11 May 2018

Why It Does - Yet Doesn't - Matter That The Toronto Attacker Is A Terrorist

by Scott Stewart

On April 23 in Toronto, Canada, 25-year-old Alek Minassian stomped on the gas pedal of a rented Ryder van, jumped a curb and steered the vehicle down a wide sidewalk running along Yonge Street. He charged down the sidewalk for over a mile, swerving to hit as many pedestrians as he could. He struck 24 of them, 10 fatally, before he turned the van down Poyntz Avenue, parked and exited it. When he was confronted by an armed police officer, Minassian repeatedly mimicked that he had a gun, eventually screaming for the officer to shoot him. Instead, the officer took him to the ground and handcuffed him, bringing an end to his bloody rampage.

Minassian's use of a rental vehicle to carry out an assault on pedestrians brings to mind the July 2016 vehicular attack in Nice, France, and the August 2017 attack in Barcelona, Spain, both of which were carried out by jihadists with Islamic extremist ideologies. Minassian is not a jihadist, but he is a terrorist, driven to violence by a different ideology. And his tactics can be used by attackers of all sorts, including those with no ideological motivation, meaning civilians in public spaces will remain at risk of mass public attacks and should prepare for them.

The Big Picture

Although mass public attacks remain fairly rare, they are hard for potential targets to anticipate since - even if they are ideologically motivated - they are often directed against a place and not an individual person or type of person. This factor limits the opportunities for potential targets to recognize pre-operational surveillance and other preparatory activity. However, there are always steps people can take to recognize unfolding attacks and take action to mitigate the impact on themselves and others.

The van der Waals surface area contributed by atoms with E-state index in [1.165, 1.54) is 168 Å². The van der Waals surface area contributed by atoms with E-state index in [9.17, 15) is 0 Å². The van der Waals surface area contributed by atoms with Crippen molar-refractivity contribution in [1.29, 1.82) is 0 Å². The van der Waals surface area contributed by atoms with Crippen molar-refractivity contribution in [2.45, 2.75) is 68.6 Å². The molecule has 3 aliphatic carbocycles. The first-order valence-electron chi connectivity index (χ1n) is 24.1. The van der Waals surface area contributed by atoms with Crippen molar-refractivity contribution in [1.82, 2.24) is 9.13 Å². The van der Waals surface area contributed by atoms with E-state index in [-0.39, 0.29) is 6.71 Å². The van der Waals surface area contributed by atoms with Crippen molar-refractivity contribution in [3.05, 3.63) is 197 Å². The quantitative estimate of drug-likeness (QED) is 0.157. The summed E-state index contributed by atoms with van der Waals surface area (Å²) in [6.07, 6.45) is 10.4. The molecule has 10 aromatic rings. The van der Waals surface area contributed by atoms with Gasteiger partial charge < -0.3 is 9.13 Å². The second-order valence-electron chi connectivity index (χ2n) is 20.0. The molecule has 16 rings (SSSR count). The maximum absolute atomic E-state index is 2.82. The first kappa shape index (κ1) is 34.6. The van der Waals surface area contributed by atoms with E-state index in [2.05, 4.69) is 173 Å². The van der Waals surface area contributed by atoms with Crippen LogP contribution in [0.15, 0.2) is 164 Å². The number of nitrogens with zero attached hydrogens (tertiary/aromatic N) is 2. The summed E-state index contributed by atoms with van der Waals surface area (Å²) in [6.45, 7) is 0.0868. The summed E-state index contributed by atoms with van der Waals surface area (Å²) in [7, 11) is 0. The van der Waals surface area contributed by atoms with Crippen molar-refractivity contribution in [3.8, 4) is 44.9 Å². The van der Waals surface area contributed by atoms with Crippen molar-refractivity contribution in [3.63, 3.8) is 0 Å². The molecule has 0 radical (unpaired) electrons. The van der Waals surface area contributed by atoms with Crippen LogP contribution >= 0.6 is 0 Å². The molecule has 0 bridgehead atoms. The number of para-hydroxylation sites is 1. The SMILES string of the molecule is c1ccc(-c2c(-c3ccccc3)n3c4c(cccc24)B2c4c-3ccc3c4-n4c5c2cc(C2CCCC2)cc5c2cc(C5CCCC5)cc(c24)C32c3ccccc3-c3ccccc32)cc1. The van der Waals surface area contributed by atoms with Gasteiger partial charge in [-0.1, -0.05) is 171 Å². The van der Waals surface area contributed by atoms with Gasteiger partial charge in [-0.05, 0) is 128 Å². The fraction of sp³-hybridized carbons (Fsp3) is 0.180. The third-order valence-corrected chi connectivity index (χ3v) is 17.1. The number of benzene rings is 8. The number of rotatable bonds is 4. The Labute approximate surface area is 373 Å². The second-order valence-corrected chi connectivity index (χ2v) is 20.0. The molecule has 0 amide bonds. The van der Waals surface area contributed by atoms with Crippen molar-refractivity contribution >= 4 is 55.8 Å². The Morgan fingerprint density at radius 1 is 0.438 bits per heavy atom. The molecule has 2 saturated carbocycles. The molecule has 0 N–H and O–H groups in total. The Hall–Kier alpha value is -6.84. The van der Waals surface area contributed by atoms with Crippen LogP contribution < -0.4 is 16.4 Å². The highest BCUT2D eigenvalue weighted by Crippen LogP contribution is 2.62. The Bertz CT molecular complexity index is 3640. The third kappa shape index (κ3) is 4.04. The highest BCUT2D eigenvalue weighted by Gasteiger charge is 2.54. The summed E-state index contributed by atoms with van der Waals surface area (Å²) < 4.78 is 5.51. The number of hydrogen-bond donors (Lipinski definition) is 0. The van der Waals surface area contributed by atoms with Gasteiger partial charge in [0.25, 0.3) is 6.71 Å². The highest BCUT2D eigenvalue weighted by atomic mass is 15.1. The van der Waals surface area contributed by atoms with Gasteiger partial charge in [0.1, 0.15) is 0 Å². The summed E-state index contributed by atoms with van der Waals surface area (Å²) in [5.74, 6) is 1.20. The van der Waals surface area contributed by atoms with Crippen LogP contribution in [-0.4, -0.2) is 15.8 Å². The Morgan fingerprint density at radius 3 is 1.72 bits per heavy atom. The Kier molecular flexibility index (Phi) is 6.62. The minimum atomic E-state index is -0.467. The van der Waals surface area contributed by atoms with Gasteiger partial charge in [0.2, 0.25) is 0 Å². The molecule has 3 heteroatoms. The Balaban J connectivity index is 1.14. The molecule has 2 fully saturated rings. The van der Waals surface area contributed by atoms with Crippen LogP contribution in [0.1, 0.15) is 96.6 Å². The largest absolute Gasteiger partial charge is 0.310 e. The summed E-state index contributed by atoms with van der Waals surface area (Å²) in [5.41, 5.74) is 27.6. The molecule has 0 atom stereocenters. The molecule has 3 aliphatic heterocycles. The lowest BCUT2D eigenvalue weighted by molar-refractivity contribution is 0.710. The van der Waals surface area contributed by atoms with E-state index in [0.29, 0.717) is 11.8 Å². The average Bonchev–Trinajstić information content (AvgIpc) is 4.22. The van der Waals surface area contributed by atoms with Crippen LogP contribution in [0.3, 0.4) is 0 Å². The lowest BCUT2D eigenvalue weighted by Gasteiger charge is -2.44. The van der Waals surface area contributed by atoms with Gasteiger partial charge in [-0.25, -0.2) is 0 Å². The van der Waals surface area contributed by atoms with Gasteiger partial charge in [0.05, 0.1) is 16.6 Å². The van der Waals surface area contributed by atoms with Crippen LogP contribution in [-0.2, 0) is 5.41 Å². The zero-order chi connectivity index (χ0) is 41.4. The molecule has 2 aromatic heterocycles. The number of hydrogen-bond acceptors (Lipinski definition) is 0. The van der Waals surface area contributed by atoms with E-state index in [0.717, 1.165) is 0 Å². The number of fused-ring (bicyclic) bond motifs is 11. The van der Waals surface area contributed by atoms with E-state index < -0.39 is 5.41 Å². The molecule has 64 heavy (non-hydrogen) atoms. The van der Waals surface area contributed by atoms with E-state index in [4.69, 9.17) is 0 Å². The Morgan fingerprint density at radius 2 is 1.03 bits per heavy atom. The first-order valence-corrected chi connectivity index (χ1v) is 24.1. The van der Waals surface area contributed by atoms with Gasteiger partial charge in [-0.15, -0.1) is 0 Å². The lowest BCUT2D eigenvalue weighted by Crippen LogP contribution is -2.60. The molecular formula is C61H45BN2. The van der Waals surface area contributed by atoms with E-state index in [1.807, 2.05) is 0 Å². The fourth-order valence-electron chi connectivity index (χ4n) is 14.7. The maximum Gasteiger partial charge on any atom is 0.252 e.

The Incel Rebellion

Minutes before his attack, Minassian posted a message on his Facebook page that provided his motive for the attack. The message read:
Private (Recruit) Minassian Infantry 00010, wishing to speak to Sgt 4chan please. C23249161. The Incel rebellion has already begun! We will overthrow all the Chads and Stacys! All hail the Supreme Gentleman Elliot Rodger!

Facebook subsequently confirmed that the account belonged to Minassian, because the post included his Canadian armed forces identification number, C23249161, which few people probably knew.

The term "incel" is an acronym for the phrase involuntary celibacy, which was coined rather innocently by a queer female blogger in 1993 but only began representing a movement of male supremacist ideology in recent years. In 2014, Elliot Rodger went on a deadly rampage in Isla Vista, California, using a knife, a gun and his car to kill six people and wound 14 others before taking his own life. In a lengthy video Rodger uploaded to the internet before his murder spree, he blamed his rage on being rejected by women - that is, being involuntarily celibate - and stated his intention to exact retribution for his loneliness on the women who had rejected him and had chosen to have sex with other men. (The incel community refers to such women as Stacys and such men as Chads.)

Like many mass killers, Rodger attracted a following. His attack and accompanying manifesto brought together similarly misogynistic men, such as members of the Pick Up Artist and Black Pill, Red Pill online communities, under the name incels. These self-identified incels tend to be sexually frustrated and believe the world perceives them as beta males. They share a powerful anger toward both the women who reject them and the men who are more sexually successful. Like Minassian did in his Facebook post when referring to the Supreme Gentleman, incels revere Rodger.

According to researchers who follow the movement, the social media platform Reddit's incel subreddit contained 40,000 members before it was shut down in November 2017 because of hate-filled and violent rhetoric that frequently called for the murder and rape of Stacys and Chads. Many incels have relocated to the website 4chan (as Minassian mentioned in his post), which is known for hosting shocking and controversial content.